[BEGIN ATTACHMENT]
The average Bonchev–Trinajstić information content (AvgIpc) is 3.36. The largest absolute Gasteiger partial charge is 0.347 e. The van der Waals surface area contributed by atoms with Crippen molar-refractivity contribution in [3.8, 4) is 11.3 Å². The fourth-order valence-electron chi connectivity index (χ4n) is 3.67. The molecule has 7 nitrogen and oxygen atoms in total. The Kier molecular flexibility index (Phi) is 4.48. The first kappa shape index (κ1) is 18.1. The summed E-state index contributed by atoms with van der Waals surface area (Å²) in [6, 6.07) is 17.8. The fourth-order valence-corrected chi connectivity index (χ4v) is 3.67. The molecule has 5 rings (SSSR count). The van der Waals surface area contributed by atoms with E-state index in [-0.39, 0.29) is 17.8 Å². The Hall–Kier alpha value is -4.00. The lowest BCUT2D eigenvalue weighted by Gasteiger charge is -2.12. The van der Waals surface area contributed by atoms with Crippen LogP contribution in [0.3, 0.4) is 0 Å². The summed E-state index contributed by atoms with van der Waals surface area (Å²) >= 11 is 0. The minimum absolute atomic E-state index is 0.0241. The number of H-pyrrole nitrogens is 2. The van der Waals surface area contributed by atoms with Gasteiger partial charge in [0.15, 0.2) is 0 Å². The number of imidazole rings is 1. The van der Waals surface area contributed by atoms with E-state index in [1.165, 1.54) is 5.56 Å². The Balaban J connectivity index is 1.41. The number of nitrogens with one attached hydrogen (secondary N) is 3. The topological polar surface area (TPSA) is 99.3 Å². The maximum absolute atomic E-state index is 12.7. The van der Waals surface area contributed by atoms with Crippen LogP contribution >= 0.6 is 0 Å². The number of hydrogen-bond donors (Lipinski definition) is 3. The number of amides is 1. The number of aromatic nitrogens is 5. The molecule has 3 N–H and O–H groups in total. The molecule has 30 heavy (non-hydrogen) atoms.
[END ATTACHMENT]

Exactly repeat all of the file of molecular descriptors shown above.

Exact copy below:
The average Bonchev–Trinajstić information content (AvgIpc) is 3.36. The largest absolute Gasteiger partial charge is 0.347 e. The van der Waals surface area contributed by atoms with Crippen molar-refractivity contribution in [3.8, 4) is 11.3 Å². The fourth-order valence-electron chi connectivity index (χ4n) is 3.67. The molecule has 7 nitrogen and oxygen atoms in total. The Kier molecular flexibility index (Phi) is 4.48. The first kappa shape index (κ1) is 18.1. The summed E-state index contributed by atoms with van der Waals surface area (Å²) in [6, 6.07) is 17.8. The fourth-order valence-corrected chi connectivity index (χ4v) is 3.67. The molecule has 5 rings (SSSR count). The van der Waals surface area contributed by atoms with E-state index in [-0.39, 0.29) is 17.8 Å². The Hall–Kier alpha value is -4.00. The lowest BCUT2D eigenvalue weighted by Gasteiger charge is -2.12. The van der Waals surface area contributed by atoms with Crippen LogP contribution in [0.3, 0.4) is 0 Å². The summed E-state index contributed by atoms with van der Waals surface area (Å²) >= 11 is 0. The minimum absolute atomic E-state index is 0.0241. The number of H-pyrrole nitrogens is 2. The van der Waals surface area contributed by atoms with Gasteiger partial charge in [0.15, 0.2) is 0 Å². The number of imidazole rings is 1. The van der Waals surface area contributed by atoms with E-state index in [1.165, 1.54) is 5.56 Å². The Balaban J connectivity index is 1.41. The number of nitrogens with one attached hydrogen (secondary N) is 3. The topological polar surface area (TPSA) is 99.3 Å². The maximum absolute atomic E-state index is 12.7. The van der Waals surface area contributed by atoms with Crippen LogP contribution >= 0.6 is 0 Å². The number of hydrogen-bond donors (Lipinski definition) is 3. The number of amides is 1. The number of aromatic nitrogens is 5. The molecule has 3 N–H and O–H groups in total. The molecule has 30 heavy (non-hydrogen) atoms.